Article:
From Hoy Gising to BMPM
During my growing up years in the early 80’s, news and late-night documentary programs dominated my TV viewing habit. But one of the programs that I also followed was the afternoon public service program Hoy Gising! which was anchored by Ted Failon and Korina Sanchez. I particularly liked their “Horror Roll, Honor Roll” segment where my hometown, Marikina became a staple story.
My childhood has become synonymous to dealing with waist-deep floodwaters during the rainy season and as I grew older, I once thought of reporting to Hoy Gising! by mail about our perennially flooded street in Baranggay Parang. Obviously, I was really frustrated on how our local government was handling the flood problem in our town.
I couldn’t remember the reason why I chickened out, maybe if ever the story got aired on TV, the mayor would order a manhunt and I will become a police statistic, or maybe I just didn’t realize the potential outcome of reporting our sorry condition.
Now that I work as a reporter for ABS-CBN, I realize how powerful mass media has become. During those Hoy Gising! days, the concept of “citizen journalism” was never heard of. But that was exactly what citizen journalism is all about, although back then it was through snail mail or a telephone call.
Now, citizen journalism has taken on a new form - through cellphones or email. In 2007, I started doing stories for Bayan Mo I-Patrol Mo, a campaign ABS-CBN launched as an offshoot of its Citizen Patrol segment on TV Patrol.
I wouldn’t forget the first story I did, perhaps the simplest story I have ever done but definitely one of those stories which made a huge impact on ordinary people’s lives. It was from a simple text message of a friend about the construction of a loading and unloading zone for provincial buses in the middle of Guadalupe Bridge in Edsa. Imagine, passengers from the provinces with their “bayongs” and bags getting off their buses in the middle of Edsa, having to play “patintero” against speeding buses and cars.
A day after we did the story, the almost-finished structure was dismantled. A government official admitted that they didn’t want to push through with the project in the first place since it was obviously crazy, but it was proposed by an influential governor and apparently had the go-signal from Malacanang. Fortunately, it didn’t come to a point that someone had to die in the middle of Edsa for the governor to realize how wrong he was.
This election season, Bayan Mo I-Patrol Mo had to be re-born as Boto Mo I-Patrol Mo Ako Ang Simula and I continued doing stories for TV Patrol. Like the loading and unloading zone story, there were other stories where the power of citizen journalists, whom we now call Boto Patrollers, prevailed.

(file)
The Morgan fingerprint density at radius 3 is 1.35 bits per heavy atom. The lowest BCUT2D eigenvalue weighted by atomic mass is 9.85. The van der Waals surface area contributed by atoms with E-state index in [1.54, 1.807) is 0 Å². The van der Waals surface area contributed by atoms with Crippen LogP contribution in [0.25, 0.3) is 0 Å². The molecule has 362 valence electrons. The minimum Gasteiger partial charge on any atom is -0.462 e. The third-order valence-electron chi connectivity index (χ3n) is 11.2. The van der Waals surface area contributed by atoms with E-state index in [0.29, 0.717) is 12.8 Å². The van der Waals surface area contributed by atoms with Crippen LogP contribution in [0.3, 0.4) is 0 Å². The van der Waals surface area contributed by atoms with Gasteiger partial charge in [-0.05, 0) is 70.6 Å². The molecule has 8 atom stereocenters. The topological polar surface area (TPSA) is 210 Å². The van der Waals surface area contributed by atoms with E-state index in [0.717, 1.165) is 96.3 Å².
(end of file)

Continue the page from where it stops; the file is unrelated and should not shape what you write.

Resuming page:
There was this story submitted by a Boto Patroller about a health officer in Marikina who apparently inserted leaflets detailing her credentials as if it were already campaign season. The health officer claimed it was her friends who inserted those leaflets inside the health booklets. She later said she would ask her friends to stop doing their gimmick which is obviously done in bad taste.
In Tagaytay City, a group of youth volunteers complained about the seeming bias of an election officer who refused to give them registration forms. They sent us a cellphone video showing the election officer apparently making a scene and raising her voice in front of the young registrants. In that same video, a man was seen taking hold of his gun as if readying to make use of it.
A Boto Patroller from Angono, Rizal also helped us raise awareness about the voter’s ID. Prior to our story, most voters think that a voter’s ID is necessary come election day, until the Commission on Elections clarified that any valid ID will do.
But there are also frustrating stories wherein government officials are obviously paying lip service, just giving us the soundbytes we need but deep inside are not planning on doing something to address a particular problem.
We have done countless stories about cheap political gimmicks, like notebooks with covers having the photos of a possible candidate in Mindanao and being distributed in the middle of the school year. But the staff of Mr. Notebook Cover said it was not really intended to promote his boss. Ok then, we still gave them the airtime to say their piece.
Equally frustrating are the tarpaulin stories we did. It seems candidates think it is the best way to market themselves this election season, like Mr. Superman of Quezon City or Ms. Tarpaulin Queen of Manila. Despite our stories, it seems those tarpaulins and banners are there to stay until May 2010.
But I am still keeping my fingers crossed, hoping that citizen journalism and mainstream reporting can work hand-in-hand to achieve an honest and peaceful elections next year.
On the one hand, citizen journalists obviously have the access to stories ordinary reporters like me may not have. On the other hand, mainstream reporters can simply make a phone call to concerned officials, make them talk about, and hopefully act on a specific problem.
Now, if I can only bring back time, will I snail mail to Hoy Gising! that report about the constant flooding in our neighborhood in Marikina? Yes, because who knows, I could have shortened the long and unproductive reign of our mayor back then, something which Boto Patrollers these days can easily do with just a few clicks on their cellphones.
(Edited version appeared on the Philippine Star, November 5 2009)